Fleeting perfection

I WANTED to write about President Duterte and his third rape slur but I couldn’t. I wanted to discuss my dismay on the reinstatement of a police official in the Espinosa slay but something’s hindering me. I wanted to tell you my support to the Office of the Ombudsman in its move to press charges against former President Benigno Aquino III for mishandling the Mamasapano operation during his term in which 44 Special Action Force (SAF) members have been killed by a mix of rebel groups in the south but I won’t do it. I wanted to write about poverty, education, and health problems of my country but a part of me doesn’t want to.

I guess it’s because it’s Sunday. We deserve a break, don’t we? We do not want to hear any negative, saddening news on this day. We worked all week to spend this day for ourselves, our families, and our friends. I fully understand where you’re coming from.

Because of these, I am not going to delve deeper on what’s going on. Just like you, I am going to treat this day as a gift that I won’t let anything taint it with reminders of corruption, murder, homicide, suicide and of children in a state of shock, covered with blood, and white ashes because of bomb explosions. Because this day is a fleeting perfection and one should shy away from all distractions.

And so, I hope to see you next Sunday when we’ll transform all over again, to try to forget everything, and to pretend.

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Finding home

There is hope in me that the people in Marawi City, as soon as the war ends, will receive the help they need to start over; that the aid from the government and international community to rebuild their lives will not be put to waste; and that the appeals for donation to those who have been displaced will be heard. There is hope in me because the President of this country came from the south and because he made a promise that their voices will be recognized. There is hope in me because in one way or another, we know how it feels like to be locked up in a challenging situation. It must be difficult to accept the reality that you have to all of a sudden evacuate from your comfort zone with no extra clothes, toothbrush, or other personal belongings to bring with due to threat to your life. I hope that the war would soon be over. I hope that they find their way home again, our fellow Filipinos – the civilians, the police officers, and the soldiers.

I hope.

Photo credit: AFP Getty Images

Invisible or not

“Who would want to forgive those who betrayed, abused, and beguiled us? Who would want to forget the hardships some of us had to endure or our loved ones had to experience?”

TODAY, WE celebrate the 119th anniversary of the declaration of our people’s emancipation from Spain. But are we truly independent?

In the clash in Marawi City between the government forces and the Maute Group carrying ISIS flag and ideologies, the President did not know of US help beforehand. He was surprised like a child despite being the head of the state who has access to every sensitive information and channels regarding national security. How about China’s irrefutable bullying when it leisurely transformed some of our territorial islands and islets in the South China Sea? But in addition to these, I believe that the invisible wounds in the past still haunt us: the declaration of Martial Law at the latter part of the Marcos regime, the death of Ninoy Aquino, Jr., the decay of the people’s trust and confidence to some government officials because of corruption, the unsolved crimes, the human rights violations, the forced disappearance of activists like Jonas Burgos, the Maguindanao Massacre where 58 people have been killed, the failures in the justice system, and the insensitivity of the machismo-laden Congress and Senate to children’s and women’s rights. We remember one or two of these every now and then not because we want to but because similar things happen or intertwined events surface on the news that hinder us to forgive and to forget. Who would want to forgive those who betrayed, abused, and beguiled us? Who would want to forget the hardships some of us had to endure or our loved ones had to experience?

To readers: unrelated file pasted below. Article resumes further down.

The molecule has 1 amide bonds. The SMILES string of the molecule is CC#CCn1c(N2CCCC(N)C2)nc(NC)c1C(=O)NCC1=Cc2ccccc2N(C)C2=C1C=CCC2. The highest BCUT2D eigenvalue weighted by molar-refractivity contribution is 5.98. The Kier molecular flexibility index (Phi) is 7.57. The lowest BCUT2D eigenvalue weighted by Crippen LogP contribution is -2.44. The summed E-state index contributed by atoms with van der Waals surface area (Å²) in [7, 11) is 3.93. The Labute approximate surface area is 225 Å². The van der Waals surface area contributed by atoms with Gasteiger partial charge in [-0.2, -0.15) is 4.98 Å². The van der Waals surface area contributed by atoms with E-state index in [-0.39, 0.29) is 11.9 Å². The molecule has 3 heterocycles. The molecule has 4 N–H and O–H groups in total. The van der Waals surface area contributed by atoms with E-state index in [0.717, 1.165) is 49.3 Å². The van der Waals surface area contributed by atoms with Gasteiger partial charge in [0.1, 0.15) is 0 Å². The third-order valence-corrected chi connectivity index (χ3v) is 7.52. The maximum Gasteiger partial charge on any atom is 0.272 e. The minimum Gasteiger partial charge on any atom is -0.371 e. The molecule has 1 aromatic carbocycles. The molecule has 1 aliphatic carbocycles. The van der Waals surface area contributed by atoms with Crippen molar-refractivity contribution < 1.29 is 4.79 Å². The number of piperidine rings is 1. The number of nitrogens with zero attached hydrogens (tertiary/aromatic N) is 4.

Maybe, we need this moment to know how we should move forward as a nation. Maybe, just maybe, today, we’ll understand the true meaning of independence that the dignified and brave Filipinos in our history fought for that we may live in a country that’s unchained, unlocked, and free from elements of oppression and suppression; that we may continue to be vigilant with a peaceful heart not with rage or with the spirit to destroy; and that we may transform this unhappy country together against the 15th to 18th century Spain’s variations today – invisible or not.

Pause and pray

THERE’S AN ongoing crisis in the Philippines that’s worse than the Maute group attack in Marawi City. Yes, it’s greater than the Filipino fascination with heroes and cursing of villains. It’s our attempt to simplify things by resorting to one-liners, labels, and generalizations. It’s more convenient to describe single mothers as ‘na-ano lang’; the 16 million supporters of the current president as ‘Dutertards’; the PNoy true believers as ‘Yellowtards’; the corrupt media men and women who sold their honor to be a voice of a particular party instead of binding with the truth and reason as ‘Presstitutes’; the millions of addicts as ‘sub-human’; the gays and lesbians in our midst as ‘worse than animals’; Muslims as ‘terrorists’. These do not accomplish anything but create more divisions. And while we are busy figuring out how others are different from us, or on how one’s opinion gravitates from fake news at a glance, we forget to listen, to read, to research, and ultimately, to convince ourselves that in times like this, it’s best to pause and pray for our country.